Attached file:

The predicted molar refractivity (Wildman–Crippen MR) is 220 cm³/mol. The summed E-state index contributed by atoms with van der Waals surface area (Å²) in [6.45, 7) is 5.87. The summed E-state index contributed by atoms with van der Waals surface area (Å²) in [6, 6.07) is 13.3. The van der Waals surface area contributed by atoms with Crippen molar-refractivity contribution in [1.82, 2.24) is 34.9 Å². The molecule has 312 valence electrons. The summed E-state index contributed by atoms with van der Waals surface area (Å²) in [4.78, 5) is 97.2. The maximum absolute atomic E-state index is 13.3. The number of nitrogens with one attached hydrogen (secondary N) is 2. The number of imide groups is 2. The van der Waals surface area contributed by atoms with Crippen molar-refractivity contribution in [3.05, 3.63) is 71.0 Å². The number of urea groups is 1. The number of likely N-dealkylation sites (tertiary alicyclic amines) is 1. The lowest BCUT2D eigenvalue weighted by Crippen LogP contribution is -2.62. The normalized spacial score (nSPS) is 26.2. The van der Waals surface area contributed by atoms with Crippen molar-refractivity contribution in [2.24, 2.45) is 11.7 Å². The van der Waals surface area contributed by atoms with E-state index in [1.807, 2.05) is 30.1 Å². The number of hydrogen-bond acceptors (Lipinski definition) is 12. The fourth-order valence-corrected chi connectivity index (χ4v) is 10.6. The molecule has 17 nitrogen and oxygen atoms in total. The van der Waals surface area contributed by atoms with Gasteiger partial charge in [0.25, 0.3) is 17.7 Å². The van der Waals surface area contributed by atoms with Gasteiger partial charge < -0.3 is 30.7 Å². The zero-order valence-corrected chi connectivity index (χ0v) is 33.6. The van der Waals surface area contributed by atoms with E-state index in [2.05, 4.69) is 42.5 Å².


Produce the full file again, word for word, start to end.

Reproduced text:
The predicted molar refractivity (Wildman–Crippen MR) is 220 cm³/mol. The summed E-state index contributed by atoms with van der Waals surface area (Å²) in [6.45, 7) is 5.87. The summed E-state index contributed by atoms with van der Waals surface area (Å²) in [6, 6.07) is 13.3. The van der Waals surface area contributed by atoms with Crippen molar-refractivity contribution in [1.82, 2.24) is 34.9 Å². The molecule has 312 valence electrons. The summed E-state index contributed by atoms with van der Waals surface area (Å²) in [4.78, 5) is 97.2. The maximum absolute atomic E-state index is 13.3. The number of nitrogens with one attached hydrogen (secondary N) is 2. The number of imide groups is 2. The van der Waals surface area contributed by atoms with Crippen molar-refractivity contribution in [3.05, 3.63) is 71.0 Å². The number of urea groups is 1. The number of likely N-dealkylation sites (tertiary alicyclic amines) is 1. The lowest BCUT2D eigenvalue weighted by Crippen LogP contribution is -2.62. The normalized spacial score (nSPS) is 26.2. The van der Waals surface area contributed by atoms with Crippen molar-refractivity contribution in [2.24, 2.45) is 11.7 Å². The van der Waals surface area contributed by atoms with E-state index in [1.807, 2.05) is 30.1 Å². The number of hydrogen-bond acceptors (Lipinski definition) is 12. The fourth-order valence-corrected chi connectivity index (χ4v) is 10.6. The molecule has 17 nitrogen and oxygen atoms in total. The van der Waals surface area contributed by atoms with Gasteiger partial charge in [0.25, 0.3) is 17.7 Å². The van der Waals surface area contributed by atoms with Gasteiger partial charge < -0.3 is 30.7 Å². The zero-order valence-corrected chi connectivity index (χ0v) is 33.6. The van der Waals surface area contributed by atoms with E-state index in [2.05, 4.69) is 42.5 Å².